Institutional fixes and the need for ethical politics 

#GS2 #Politics #Governance #Constitution 

As Madhya Pradesh politics shows, the anti-defection law continues to be circumvented to bring down governments 

  • In the midst of the coronavirus pandemic, the BJP machine was still active and able to wrest power in yet another State it lost in the Assembly elections.  
  • The rush to hold a floor test seems to be have been driven by the need to capture the reins of the State before a longer coronavirus lockdown.  
  • Since no other Minister was sworn in, Madhya Pradesh does not presently have a cabinet or a dedicated Health Minister at this time of a health emergency. 

New method of bypass 

  • The political skulduggery in Madhya Pradesh represents a new method of bypassing the anti-defection law and toppling elected governments. 
  • A set of legislators of the party in power is made to resign from the Assembly to reduce the total strength of the House enough for the BJP to cross the halfway mark to form government. 
  • This method of mass defection circumvents the provisions of the Tenth Schedule of the Constitution (better known as the anti-defection law) that prescribes the grounds for disqualification of legislators: voluntarily giving up party membership and voting or abstaining to vote against party directions. 
  •  While the Supreme Court upheld the disqualification, it stuck down the bar from contesting by-polls. In Madhya Pradesh, since the Speaker has accepted the resignation of the MLAs, the defectors can in any case contest the by-polls.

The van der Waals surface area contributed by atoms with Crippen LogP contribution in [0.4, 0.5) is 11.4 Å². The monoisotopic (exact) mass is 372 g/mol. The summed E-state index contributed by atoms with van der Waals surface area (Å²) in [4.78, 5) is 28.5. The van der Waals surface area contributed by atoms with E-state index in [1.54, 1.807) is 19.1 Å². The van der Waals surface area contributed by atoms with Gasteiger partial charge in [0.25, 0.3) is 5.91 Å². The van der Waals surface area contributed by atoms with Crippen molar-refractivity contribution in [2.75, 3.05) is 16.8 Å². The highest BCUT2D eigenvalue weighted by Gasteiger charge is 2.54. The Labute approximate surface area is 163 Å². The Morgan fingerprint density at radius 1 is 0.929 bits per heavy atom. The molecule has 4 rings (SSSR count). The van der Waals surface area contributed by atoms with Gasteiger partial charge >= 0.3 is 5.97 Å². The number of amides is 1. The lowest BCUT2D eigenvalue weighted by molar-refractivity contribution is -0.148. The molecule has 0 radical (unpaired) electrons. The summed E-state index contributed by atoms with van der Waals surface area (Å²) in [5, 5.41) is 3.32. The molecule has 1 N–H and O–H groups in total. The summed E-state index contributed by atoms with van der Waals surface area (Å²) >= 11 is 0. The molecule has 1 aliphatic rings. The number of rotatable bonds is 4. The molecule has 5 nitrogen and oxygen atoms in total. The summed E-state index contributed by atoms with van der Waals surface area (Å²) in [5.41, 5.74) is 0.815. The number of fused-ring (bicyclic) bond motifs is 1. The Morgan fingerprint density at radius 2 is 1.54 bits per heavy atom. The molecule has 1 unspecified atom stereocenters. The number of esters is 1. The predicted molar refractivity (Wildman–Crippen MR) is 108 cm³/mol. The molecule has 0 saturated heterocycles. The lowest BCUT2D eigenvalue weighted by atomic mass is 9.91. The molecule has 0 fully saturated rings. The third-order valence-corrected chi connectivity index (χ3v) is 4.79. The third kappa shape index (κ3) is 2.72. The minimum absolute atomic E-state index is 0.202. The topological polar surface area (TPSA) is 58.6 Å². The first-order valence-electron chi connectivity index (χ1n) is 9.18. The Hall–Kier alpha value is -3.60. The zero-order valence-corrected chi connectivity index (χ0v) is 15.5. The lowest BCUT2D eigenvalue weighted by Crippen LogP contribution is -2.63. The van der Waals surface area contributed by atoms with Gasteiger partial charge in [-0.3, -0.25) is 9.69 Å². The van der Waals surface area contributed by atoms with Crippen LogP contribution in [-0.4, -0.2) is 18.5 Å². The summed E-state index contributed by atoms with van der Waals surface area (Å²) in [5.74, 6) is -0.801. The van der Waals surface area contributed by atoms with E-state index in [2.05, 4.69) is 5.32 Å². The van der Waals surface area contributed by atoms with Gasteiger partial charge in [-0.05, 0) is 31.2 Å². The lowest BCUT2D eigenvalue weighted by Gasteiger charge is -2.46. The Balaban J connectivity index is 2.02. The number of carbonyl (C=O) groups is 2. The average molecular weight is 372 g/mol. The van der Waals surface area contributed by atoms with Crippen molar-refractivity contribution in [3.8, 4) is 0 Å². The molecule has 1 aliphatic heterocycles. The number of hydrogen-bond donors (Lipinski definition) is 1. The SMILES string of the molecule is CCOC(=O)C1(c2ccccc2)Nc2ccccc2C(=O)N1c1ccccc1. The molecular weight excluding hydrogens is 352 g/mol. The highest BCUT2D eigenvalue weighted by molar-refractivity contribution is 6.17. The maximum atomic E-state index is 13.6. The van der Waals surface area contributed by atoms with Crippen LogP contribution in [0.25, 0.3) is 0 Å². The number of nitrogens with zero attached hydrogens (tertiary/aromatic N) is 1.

• The recurrence of this model of defection signals the exploitation of the inherent weaknesses of the anti-defection law.  
  • This threatens the underpinnings of India’s electoral democracy since such surreptitious capture of power essentially betrays the people’s mandate in a general election. 

Rethinking the law 

  • This law raises fundamental concerns regarding the role of a legislator in a parliamentary democracy.  
  • It denies the legislator the right to take a principled position on a policy matter and reduces her/him to an involuntary supporter of the whims of party bosses. 
  •  It has not been able to meet its primary objective of preventing horse-trading and continues to be circumvented to bring down elected governments. 
  • These reforms would require a constitutional amendment to the Tenth Schedule, an uphill task under the current circumstances.  
  • Even if these measures are introduced, our politics might come up with other ingenious ways to circumvent them.  
  •  We are facing a deeper challenge of the corrosion of India’s parliamentary system, for even in jurisdictions without such anti-defection laws, we do not see “horse trading” and “resort politics”. 
  • Hence, beyond institutional fixes, we also need a popular articulation of an ethical politics that causes the public to shun such political manoeuvres. 
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